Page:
Featured Poet: Amit Majmudar - Interviewed by Daniel Brown
Interviewed by Daniel Brown
Amit Majmudar is a widely published poet, novelist, and essayist whose next book Dothead, is forthcoming from Alfred A. Knopf in March 2016. More information is available at www.amitmajmudar.com.
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DB: You were raised in Cleveland, and the diction (and plenty of the matter) of your poems is as American as all get-out, but I’m going to stick my neck out and say that at least your paternal heritage seems Indian. I imagine a kid brought up essentially Midwestern, but in a family rich in Indian heritage. Have I got this right?
AM: Actually, I’m of Hindu Indian heritage on both sides. I was born in New York City, but my family moved to a small town called West Union, Ohio, when I was six months old or so. We stayed there for a bit, then moved to a suburb of Cleveland, where my first memories take place. I did second and third grade in Ahmedabad, India, when my family tried to relocate, but that didn’t work out—we came right back to Cleveland. So except for that interlude, I’ve spent my whole life in Ohio—most of it within a 2.5-hour radius of Cleveland, college and medical training included.
DB: The basal Americanness of your poetry incorporates a fair amount of Indian (especially Hindu) matter. How do you tend to see the American and Indian sides of your poetry in relation to one another? Held in (fruitful) tension? Fused into a third thing? Some other way? Or maybe you’re too busy producing—which you do a head-spinning amount of!—to give the matter much thought.
AM: You’re right, I don’t think about it much. Long ago I explained it, justified it, in terms of hybrid vigor—the idea, borrowed from genetics, that the crossbreed is inherently hardier. So I always regard hybridity, in myself or anyone else, as a good thing. (Whenever I do regard it, that is, which is only when other people ask me about it in interviews.)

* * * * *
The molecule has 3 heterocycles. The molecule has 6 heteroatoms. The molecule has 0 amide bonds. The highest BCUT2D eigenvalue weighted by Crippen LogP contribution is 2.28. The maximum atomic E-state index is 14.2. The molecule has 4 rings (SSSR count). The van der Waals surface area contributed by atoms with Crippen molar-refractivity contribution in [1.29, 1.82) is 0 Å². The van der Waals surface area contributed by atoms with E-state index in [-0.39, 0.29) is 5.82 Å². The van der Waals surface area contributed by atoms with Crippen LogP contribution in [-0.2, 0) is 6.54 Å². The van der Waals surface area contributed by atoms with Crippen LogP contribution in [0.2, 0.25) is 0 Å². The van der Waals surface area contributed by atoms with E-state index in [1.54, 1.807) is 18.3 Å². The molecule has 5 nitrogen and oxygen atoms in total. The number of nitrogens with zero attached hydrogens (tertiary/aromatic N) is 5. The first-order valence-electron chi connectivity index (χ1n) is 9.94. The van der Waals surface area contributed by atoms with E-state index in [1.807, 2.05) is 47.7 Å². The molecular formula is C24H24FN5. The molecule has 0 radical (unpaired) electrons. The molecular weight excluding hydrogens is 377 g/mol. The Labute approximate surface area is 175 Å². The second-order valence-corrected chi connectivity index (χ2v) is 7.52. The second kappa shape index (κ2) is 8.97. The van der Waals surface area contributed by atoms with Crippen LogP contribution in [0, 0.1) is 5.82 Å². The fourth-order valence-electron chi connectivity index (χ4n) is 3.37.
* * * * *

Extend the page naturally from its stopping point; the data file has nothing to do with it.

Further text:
In any case, I see myself, literarily, as an Old European. Almost all of my major influences, as I can discern them, are Continental or British. As a poet I was built by Shakespeare, Ovid, Goethe, Ariosto, Milton. You can see perhaps why my favorite living critic is George Steiner. My soul is Hindu, and my language is American. But in between the core and the surface there’s a layer of solid Old Europe. It got in there at a very formative stage, when I was first discovering literature, and now it’s there for good.
DB: Your blog (in the Kenyon Review) and essays provide an intriguing window into your poetics. A couple of key points I’ve ferreted out of these writings are a belief that lying is vital to poetry (vis, “the truest poetry is the most feigning”), and that the art as practiced today could use a good dose of the supernatural. These views seem related to me (they perhaps could be characterized jointly as an openness—or more—to the contrafactual). When and how did you come to them? Were certain poets influential in their formation?
AM: I think those need to be separated. The idea of the truest poets being the best liars is an old one—goes back to the Greeks. Today everyone values “authentic” poetry, a sense that the poet really lived this anguish. It’s this demand that limits poets: one wishes that contemporary poetry readers set their poets free to lie. Laura likely didn’t exist; Shakespeare wasn’t a Danish prince; Ariosto wasn’t a knight. I like the novel because the focus can shift away from the writer. One needn’t endlessly elegize one’s dead brother. Or imagine a dead brother for elegaic purposes . . .
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